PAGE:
The film world has recently lost two terrific character actors. Susan Tyrrell, who appeared in Fat City (1972), The Killer Inside Me (1976), and Cry-Baby (1990), died of unknown causes on June 19. Photo courtesy Follies of God by James Grissom, which has a wonderful quote about Tyrrell by Tennessee Williams.   Richard Lynch, horror, television and B-movie character great, was found dead in his home on June 19. Photo courtesy the official Richard Lynch website. Both actors are more than deserving of their own posts, of course. Tyrrell and Lynch were both still actively working in film, both with active projects still in production. Richard Lynch has been a mainstay in the movies that many of my B-movie brethren talk about, and if we haven’t seen a Richard Lynch film for the Bad Netflix Instant Movie Marathon, it’s only because we haven’t yet gotten around to it. I first saw him on a two-part episode of “Hunter” in the late 1980s, and his performance was so strong that for years I referred to him as Frank Lassiter, the name of the character he had played. And that was exactly the kind of actor he was, giving terrific performances in everything from big budget films like Little Nikita (1988) to B-grade flicks like Puppetmaster III to a classic ensemble piece such as Crime and Punishment (2002). Susan Tyrrell was one of the first cult movie mainstays I discovered, thanks to a university course in crime fiction. A burgeoning film critic … Continue reading

My Thoughts on The LAMB

I have dithered about posting any of this publicly for a very long time, and because of the way discussions about these issues tend to go, I have disabled comments. Further, because I will be mentioning names and blogs for clarity’s sake, I do not want anyone to go off in comments on any of these people, deserved or not. I’m not interested in insults or retribution. What I want is to state publicly, with as much information as possible, why I had problems with the online movie organization The Large Association of Movie Blogs, i.e. The LAMB. I quit LAMB almost exactly a year ago, in the summer of 2011. It’s come to my attention that there has been a bit of a dust-up amongst LAMB members over the last few days, about the Best Classic Blogger award given by The LAMB. My concern is that the way it is being handled is exactly how my issues were handled, or rather not handled, two years ago. The LAMB was founded by Dylan “Fletch” Fields in 2007, and bills itself as “the premier movie blog directory – a one-stop shop for readers and bloggers alike.” Film blogs of every genre join, are featured in an introductory post, and can participate in various events. After participation on LAMB for a while, I didn’t feel it was a very good fit for me, but I stayed in it because there are, frankly, only two movie blog associations I could join. (The other … Continue reading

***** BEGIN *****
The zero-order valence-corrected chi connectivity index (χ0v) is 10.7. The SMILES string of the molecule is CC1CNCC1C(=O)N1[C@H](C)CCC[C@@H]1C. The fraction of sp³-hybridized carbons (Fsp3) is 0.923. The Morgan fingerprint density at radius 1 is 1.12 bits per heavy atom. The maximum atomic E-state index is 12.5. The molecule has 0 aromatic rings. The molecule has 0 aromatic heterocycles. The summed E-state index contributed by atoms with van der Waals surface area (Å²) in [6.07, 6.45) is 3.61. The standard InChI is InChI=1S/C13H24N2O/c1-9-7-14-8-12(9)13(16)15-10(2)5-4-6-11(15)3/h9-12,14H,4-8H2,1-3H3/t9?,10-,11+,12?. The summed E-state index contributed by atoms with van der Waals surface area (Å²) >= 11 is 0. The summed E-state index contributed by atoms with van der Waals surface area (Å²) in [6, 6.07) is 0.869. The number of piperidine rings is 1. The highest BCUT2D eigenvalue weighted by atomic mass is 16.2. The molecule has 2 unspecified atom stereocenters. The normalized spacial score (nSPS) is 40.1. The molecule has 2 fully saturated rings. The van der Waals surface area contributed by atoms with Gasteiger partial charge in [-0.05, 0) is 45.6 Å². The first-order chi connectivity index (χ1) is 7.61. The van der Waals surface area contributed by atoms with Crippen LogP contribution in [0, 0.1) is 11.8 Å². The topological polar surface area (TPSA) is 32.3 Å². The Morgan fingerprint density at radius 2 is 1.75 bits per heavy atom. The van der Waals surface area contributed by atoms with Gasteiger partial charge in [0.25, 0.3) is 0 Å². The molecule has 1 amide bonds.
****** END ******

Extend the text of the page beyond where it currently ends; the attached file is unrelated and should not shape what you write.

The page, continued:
Mary Pickford Blogathon: Secrets (1933)

This is the SBBN entry for the Mary Pickford Blogathon, hosted by KC at Classic Movies. I highly recommend checking out Classic Movies, not just for the other participants, but for KC’s own contributions, such as today’s really fun Q&A with Peggy Dymond Leavey, Pickford biographer. *** Mary Pickford had considered silent star Norma Talmadge her rival, especially for the few years in the 1920s when Talmadge’s career, briefly, eclipsed Pickford’s. With this competition still relatively fresh in Hollywood minds, people took notice when, in 1930, Mary Pickford began filming a talkie remake of Talmadge’s 1924 hit film Secrets. Slated to be titled Forever Yours, Pickford’s version was in the midst of production when she abruptly shut the whole thing down. Director Marshall Neilan had been one of Mary’s favorite directors in the past and she had asked for him specifically on Forever Yours, but now his alcoholism proved too catastrophic to overcome. Rumors persisted for years that Mary had burned the negatives of this aborted production, though in truth, she had donated all the material from the unfinished film to the Library of Congress in 1946. In fact, Pickford had sent the LoC almost all of her enormous film collection in 1946; unfortunately, Forever Yours was immediately mislabeled, then abandoned when the LoC’s motion picture department was shut down in 1947. The LoC kept the contributions at the time but eventually decided to rid themselves of the dangerous nitrate films left in their care, meaning Pickford’s donations were transferred … Continue reading